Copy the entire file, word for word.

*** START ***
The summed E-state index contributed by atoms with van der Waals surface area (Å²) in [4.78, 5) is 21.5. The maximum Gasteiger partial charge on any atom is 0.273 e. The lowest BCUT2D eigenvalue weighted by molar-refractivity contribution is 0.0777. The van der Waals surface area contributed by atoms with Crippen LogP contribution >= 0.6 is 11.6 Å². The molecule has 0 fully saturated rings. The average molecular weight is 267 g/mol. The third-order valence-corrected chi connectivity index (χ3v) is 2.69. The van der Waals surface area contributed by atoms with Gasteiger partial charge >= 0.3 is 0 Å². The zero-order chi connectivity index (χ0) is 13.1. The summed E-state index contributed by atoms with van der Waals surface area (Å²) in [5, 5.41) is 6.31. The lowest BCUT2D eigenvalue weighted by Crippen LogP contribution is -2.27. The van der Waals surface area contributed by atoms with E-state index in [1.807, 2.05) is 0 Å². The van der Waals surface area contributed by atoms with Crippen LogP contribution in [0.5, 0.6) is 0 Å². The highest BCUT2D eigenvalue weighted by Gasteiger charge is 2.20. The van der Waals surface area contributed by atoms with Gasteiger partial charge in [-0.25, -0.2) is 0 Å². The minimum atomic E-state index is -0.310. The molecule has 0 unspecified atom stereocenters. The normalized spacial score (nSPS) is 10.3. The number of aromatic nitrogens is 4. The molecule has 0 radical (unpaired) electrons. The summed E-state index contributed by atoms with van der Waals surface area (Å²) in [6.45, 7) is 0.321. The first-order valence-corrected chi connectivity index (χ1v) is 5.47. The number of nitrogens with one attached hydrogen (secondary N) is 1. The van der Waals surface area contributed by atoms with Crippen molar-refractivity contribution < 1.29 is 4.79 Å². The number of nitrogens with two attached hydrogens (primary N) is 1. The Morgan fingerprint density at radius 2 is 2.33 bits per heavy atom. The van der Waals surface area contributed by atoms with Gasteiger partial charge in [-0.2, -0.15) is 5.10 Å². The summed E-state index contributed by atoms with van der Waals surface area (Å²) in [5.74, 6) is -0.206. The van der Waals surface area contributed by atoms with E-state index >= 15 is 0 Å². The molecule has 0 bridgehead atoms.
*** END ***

The summed E-state index contributed by atoms with van der Waals surface area (Å²) in [4.78, 5) is 21.5. The maximum Gasteiger partial charge on any atom is 0.273 e. The lowest BCUT2D eigenvalue weighted by molar-refractivity contribution is 0.0777. The van der Waals surface area contributed by atoms with Crippen LogP contribution >= 0.6 is 11.6 Å². The molecule has 0 fully saturated rings. The average molecular weight is 267 g/mol. The third-order valence-corrected chi connectivity index (χ3v) is 2.69. The van der Waals surface area contributed by atoms with Gasteiger partial charge >= 0.3 is 0 Å². The zero-order chi connectivity index (χ0) is 13.1. The summed E-state index contributed by atoms with van der Waals surface area (Å²) in [5, 5.41) is 6.31. The lowest BCUT2D eigenvalue weighted by Crippen LogP contribution is -2.27. The van der Waals surface area contributed by atoms with E-state index in [1.807, 2.05) is 0 Å². The van der Waals surface area contributed by atoms with Crippen LogP contribution in [0.5, 0.6) is 0 Å². The highest BCUT2D eigenvalue weighted by Gasteiger charge is 2.20. The van der Waals surface area contributed by atoms with Gasteiger partial charge in [-0.25, -0.2) is 0 Å². The minimum atomic E-state index is -0.310. The molecule has 0 unspecified atom stereocenters. The normalized spacial score (nSPS) is 10.3. The number of aromatic nitrogens is 4. The molecule has 0 radical (unpaired) electrons. The summed E-state index contributed by atoms with van der Waals surface area (Å²) in [6.45, 7) is 0.321. The first-order valence-corrected chi connectivity index (χ1v) is 5.47. The number of nitrogens with one attached hydrogen (secondary N) is 1. The van der Waals surface area contributed by atoms with Crippen molar-refractivity contribution < 1.29 is 4.79 Å². The number of nitrogens with two attached hydrogens (primary N) is 1. The Morgan fingerprint density at radius 2 is 2.33 bits per heavy atom. The van der Waals surface area contributed by atoms with Gasteiger partial charge in [-0.2, -0.15) is 5.10 Å². The summed E-state index contributed by atoms with van der Waals surface area (Å²) in [5.74, 6) is -0.206. The van der Waals surface area contributed by atoms with E-state index >= 15 is 0 Å². The molecule has 0 bridgehead atoms.